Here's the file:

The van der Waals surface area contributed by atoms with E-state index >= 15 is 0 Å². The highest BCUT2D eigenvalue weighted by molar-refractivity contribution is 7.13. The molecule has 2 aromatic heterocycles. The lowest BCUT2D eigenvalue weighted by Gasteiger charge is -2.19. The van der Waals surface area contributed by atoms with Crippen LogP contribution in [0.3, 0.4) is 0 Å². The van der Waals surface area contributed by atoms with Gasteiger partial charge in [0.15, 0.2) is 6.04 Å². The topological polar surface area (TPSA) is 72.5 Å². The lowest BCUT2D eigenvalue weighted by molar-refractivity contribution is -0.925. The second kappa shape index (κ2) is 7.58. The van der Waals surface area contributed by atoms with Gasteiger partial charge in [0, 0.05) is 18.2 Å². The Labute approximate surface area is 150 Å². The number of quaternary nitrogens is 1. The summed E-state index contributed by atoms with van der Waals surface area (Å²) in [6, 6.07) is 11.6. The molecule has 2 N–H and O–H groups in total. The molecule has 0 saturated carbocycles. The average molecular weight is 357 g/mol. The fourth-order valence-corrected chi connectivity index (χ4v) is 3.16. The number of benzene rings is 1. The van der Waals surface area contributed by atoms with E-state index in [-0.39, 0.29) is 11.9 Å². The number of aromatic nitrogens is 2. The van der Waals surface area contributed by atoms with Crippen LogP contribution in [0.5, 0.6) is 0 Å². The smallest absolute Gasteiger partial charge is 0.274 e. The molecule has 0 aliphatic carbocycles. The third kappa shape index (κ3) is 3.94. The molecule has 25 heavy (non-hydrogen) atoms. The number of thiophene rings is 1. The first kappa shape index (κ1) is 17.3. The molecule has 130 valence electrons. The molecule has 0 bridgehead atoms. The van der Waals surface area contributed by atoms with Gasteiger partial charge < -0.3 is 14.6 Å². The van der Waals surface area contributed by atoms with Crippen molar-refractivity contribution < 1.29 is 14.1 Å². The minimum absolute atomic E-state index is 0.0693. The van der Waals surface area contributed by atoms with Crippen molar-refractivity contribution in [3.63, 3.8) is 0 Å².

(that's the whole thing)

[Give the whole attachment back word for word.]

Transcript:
The van der Waals surface area contributed by atoms with E-state index >= 15 is 0 Å². The highest BCUT2D eigenvalue weighted by molar-refractivity contribution is 7.13. The molecule has 2 aromatic heterocycles. The lowest BCUT2D eigenvalue weighted by Gasteiger charge is -2.19. The van der Waals surface area contributed by atoms with Crippen LogP contribution in [0.3, 0.4) is 0 Å². The van der Waals surface area contributed by atoms with Gasteiger partial charge in [0.15, 0.2) is 6.04 Å². The topological polar surface area (TPSA) is 72.5 Å². The lowest BCUT2D eigenvalue weighted by molar-refractivity contribution is -0.925. The second kappa shape index (κ2) is 7.58. The van der Waals surface area contributed by atoms with Gasteiger partial charge in [0, 0.05) is 18.2 Å². The Labute approximate surface area is 150 Å². The number of quaternary nitrogens is 1. The summed E-state index contributed by atoms with van der Waals surface area (Å²) in [6, 6.07) is 11.6. The molecule has 2 N–H and O–H groups in total. The molecule has 0 saturated carbocycles. The average molecular weight is 357 g/mol. The fourth-order valence-corrected chi connectivity index (χ4v) is 3.16. The number of benzene rings is 1. The van der Waals surface area contributed by atoms with E-state index in [-0.39, 0.29) is 11.9 Å². The number of aromatic nitrogens is 2. The van der Waals surface area contributed by atoms with Crippen LogP contribution in [0.5, 0.6) is 0 Å². The smallest absolute Gasteiger partial charge is 0.274 e. The molecule has 0 aliphatic carbocycles. The third kappa shape index (κ3) is 3.94. The molecule has 25 heavy (non-hydrogen) atoms. The number of thiophene rings is 1. The first kappa shape index (κ1) is 17.3. The molecule has 130 valence electrons. The molecule has 0 bridgehead atoms. The van der Waals surface area contributed by atoms with Gasteiger partial charge < -0.3 is 14.6 Å². The van der Waals surface area contributed by atoms with Crippen molar-refractivity contribution < 1.29 is 14.1 Å². The minimum absolute atomic E-state index is 0.0693. The van der Waals surface area contributed by atoms with Crippen molar-refractivity contribution in [3.63, 3.8) is 0 Å².